I am kind of a fan of most of juke box musicals. How’s that for a non-committal opening line? Seriously, I like some of them, like Mama Mia, featuring the songs of ABBA, or Rock of Ages, featuring the music of everybody else. But I do prefer the ones that weave a narrative around a specific composer and manage to squeeze the songs into the story seamlessly. Such is the case with “Nice Work If You Can Get It.” With the music of George and Ira Gershwin, whose music has provided an American soundtrack for generations, and a book by Joe Dipietro (Mr. Dipietro also wrote “Memphis” and “All Shook Up,” among others), this frothy piece of theatre has arrived to close out the season at Cockpit-In-Court with style.
…if what you want is a bubbly, theatrical ice cream sundae with a cherry on top type of summer entertainment, then by all means don’t miss Cockpit-In-Court’s “Nice Work If You Can Get It!” It’s the bee’s knee’s!
The thin as paper plot centers on some fairly stock characters and there is nary a surprise to be found in the boiler plate story set during the roaring 20s amidst a backdrop of prohibition. Jimmy Winter is a ne’er-do-well, filthy rich playboy who is out for a final night on the town before he marries.
After a drunken visit to a speakeasy, he staggers down to the docks and meets the lovely bootlegger, Billie Bendix. She contrives to use the millionaire playboy’s beach house as a hideout for herself and her two partners-in-crime, and a place to stash 400 cases of booze. Little does she know that he will also be unexpectedly occupying the house, along with his fiancé, the fiancé’s father and aunt, various and sundry chorus girls, a goon squad of anti-liquor tough guys. Even more unexpected (though the audience sees it coming a mile away), they fall in love. As the cliché goes, hijinks ensue.
Cockpit-In-Court has built a reputation for superlative theatre by choosing exceptional directors and Eric J. Potter has put his vision on display with terrific results. With the talents of Musical Director Gerald Smith, orchestra manager/conductor Tim Viets and choreographer Illona Kessell, the team has cooked up a sweet libation of a production that goes down as smooth as a good champagne.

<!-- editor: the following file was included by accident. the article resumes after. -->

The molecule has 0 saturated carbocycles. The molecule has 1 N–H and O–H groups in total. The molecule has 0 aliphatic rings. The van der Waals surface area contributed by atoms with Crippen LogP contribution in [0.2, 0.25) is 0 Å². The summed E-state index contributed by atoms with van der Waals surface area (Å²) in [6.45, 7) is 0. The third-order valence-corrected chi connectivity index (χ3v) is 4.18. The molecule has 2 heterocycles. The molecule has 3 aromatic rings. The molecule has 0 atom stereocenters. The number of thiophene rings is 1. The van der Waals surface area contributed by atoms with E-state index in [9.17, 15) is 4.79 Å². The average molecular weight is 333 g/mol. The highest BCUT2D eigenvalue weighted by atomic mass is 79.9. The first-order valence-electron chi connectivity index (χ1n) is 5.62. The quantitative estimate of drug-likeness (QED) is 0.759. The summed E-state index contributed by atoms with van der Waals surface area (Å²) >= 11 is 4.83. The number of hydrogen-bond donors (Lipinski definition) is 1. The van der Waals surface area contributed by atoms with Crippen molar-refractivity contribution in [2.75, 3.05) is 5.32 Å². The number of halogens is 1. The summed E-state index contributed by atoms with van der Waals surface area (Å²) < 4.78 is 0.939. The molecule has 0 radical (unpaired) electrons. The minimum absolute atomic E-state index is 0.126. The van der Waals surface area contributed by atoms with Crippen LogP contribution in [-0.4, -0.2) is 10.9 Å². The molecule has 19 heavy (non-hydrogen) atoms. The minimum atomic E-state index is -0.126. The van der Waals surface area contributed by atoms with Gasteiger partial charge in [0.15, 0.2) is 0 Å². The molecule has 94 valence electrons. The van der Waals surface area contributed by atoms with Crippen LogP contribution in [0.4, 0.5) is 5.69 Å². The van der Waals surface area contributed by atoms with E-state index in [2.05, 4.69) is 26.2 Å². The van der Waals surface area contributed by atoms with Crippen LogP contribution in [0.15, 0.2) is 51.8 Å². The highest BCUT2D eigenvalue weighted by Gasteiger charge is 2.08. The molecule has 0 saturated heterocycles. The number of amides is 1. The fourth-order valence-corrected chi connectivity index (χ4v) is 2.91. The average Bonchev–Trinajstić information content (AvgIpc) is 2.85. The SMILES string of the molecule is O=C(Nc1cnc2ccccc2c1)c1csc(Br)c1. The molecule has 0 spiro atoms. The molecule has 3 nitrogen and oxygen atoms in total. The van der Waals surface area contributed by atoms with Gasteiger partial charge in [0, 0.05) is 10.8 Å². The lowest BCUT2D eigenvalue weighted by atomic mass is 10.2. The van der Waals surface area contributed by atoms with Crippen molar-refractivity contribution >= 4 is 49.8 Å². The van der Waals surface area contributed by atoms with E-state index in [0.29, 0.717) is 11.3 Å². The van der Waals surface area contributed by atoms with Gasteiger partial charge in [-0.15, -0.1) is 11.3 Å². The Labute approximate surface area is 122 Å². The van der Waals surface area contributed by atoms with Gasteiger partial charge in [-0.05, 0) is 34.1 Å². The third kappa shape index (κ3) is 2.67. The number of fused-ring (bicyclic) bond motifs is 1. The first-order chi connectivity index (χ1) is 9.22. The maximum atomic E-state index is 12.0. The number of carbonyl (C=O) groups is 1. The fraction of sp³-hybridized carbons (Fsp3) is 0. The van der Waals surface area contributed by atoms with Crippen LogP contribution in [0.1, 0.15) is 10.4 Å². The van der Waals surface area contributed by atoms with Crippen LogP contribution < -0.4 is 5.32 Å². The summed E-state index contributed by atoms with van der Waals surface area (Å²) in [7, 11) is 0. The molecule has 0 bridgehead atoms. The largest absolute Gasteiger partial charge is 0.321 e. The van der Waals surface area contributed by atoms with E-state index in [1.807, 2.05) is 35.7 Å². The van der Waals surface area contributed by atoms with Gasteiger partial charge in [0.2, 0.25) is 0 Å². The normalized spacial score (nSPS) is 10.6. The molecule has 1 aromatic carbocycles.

Potter’s deft direction keeps the action moving smoothly. Musical Director Smith coached the cast’s vocals to perfection and Mr. Viets did his usual bang-up job of leading the well-rehearsed orchestra. Ms. Kessell provided the campy choreographer and kept it in the style of the period with the Charleston, the Black Bottom and the Turkey Trot all represented and well performed. Michael Rasinski’s cleverly chic art deco set design is nicely illuminated by Helen Garcia-Alton’s lighting design. Tracy Bird, Stage Garb Inc. did the expertly designed costumes.
The chorus moved exceptionally well, handling the choreography with rhythmic grace and sang the familiar tunes with gusto. Solid dance moves and excellent vocals.
All of the supporting cast were well suited to their roles. Thomas ‘Toby’ Hessenauer as a meddling Chief of Police and John Amato as Senator Max Evergreen both held their own and got more than a few laughs. And Joan Crooks’ appearance as the no-nonsense Millicent Winter was a real treat.
Jeannie Muldoon was played with excellent comedic timing by Casy Lane. She and the always hilarious Gary Dieter as Duke were a pleasure doing Do It Again.
Jane E. Brown used her lovely contralto to great advantage as the uptight Duchess Estonia Dulworth. Her standout moment was hanging from a chandelier while belting out Looking for A Boy.
Lynn Tallman was fantastic as the empty-headed, vain fiancé, Eileen Evergreen. She is a throwback to the days of Madeline Kahn and more recently Megan Mullaly. Great pipes, funny and gorgeous, she sang Delishious delishously.
Gary Dieter and Patrick Martyn were hilarious playing sidekicks Duke Mahoney and Cookie McGee respectively. They both had great lines delivered in over-the-top vintage Hollywood style that can best be described as schtick and I loved every minute of it. Martyn was a stitch in his duet with the Duchess, Looking for a Boy, while Dieter’s Blah, Blah, Blah was funny and touching.
Lizzy Pease has a voice to rival most of the leading ladies on the Baltimore theatre scene. She has an almost stately presence but is able to really cut loose and had an obvious chemistry with her co-star. A believable actress, she came across quite well in her songs, Someone to Watch Over Me and But Not For Me. J. Bradley Bowers was wonderful as Jimmy Winter, the hapless reprobate. It is so rare to see a leading man who can not only sing like a Broadway star, but dance like one, too! And this boy had moves that kept me smiling and tapping my toes throughout the evening. He and Ms. Pease stopped the show in the duet S’Wonderful.
If you’re looking for heavy drama, keep looking somewhere else. But if what you want is a bubbly, theatrical ice cream sundae with a cherry on top type of summer entertainment, then by all means don’t miss Cockpit-In-Court’s “Nice Work If You Can Get It!” It’s the bee’s knee’s!
Running Time: 2 hours and 40 minutes, with one intermission.
“Nice Work If You Can Get It” runs through August 4th, 2019 on the CCBC Essex Campus at 7201 Rossville Blvd, Rosedale, MD 21237. For tickets and info, call 443.840.2787 or get them here online.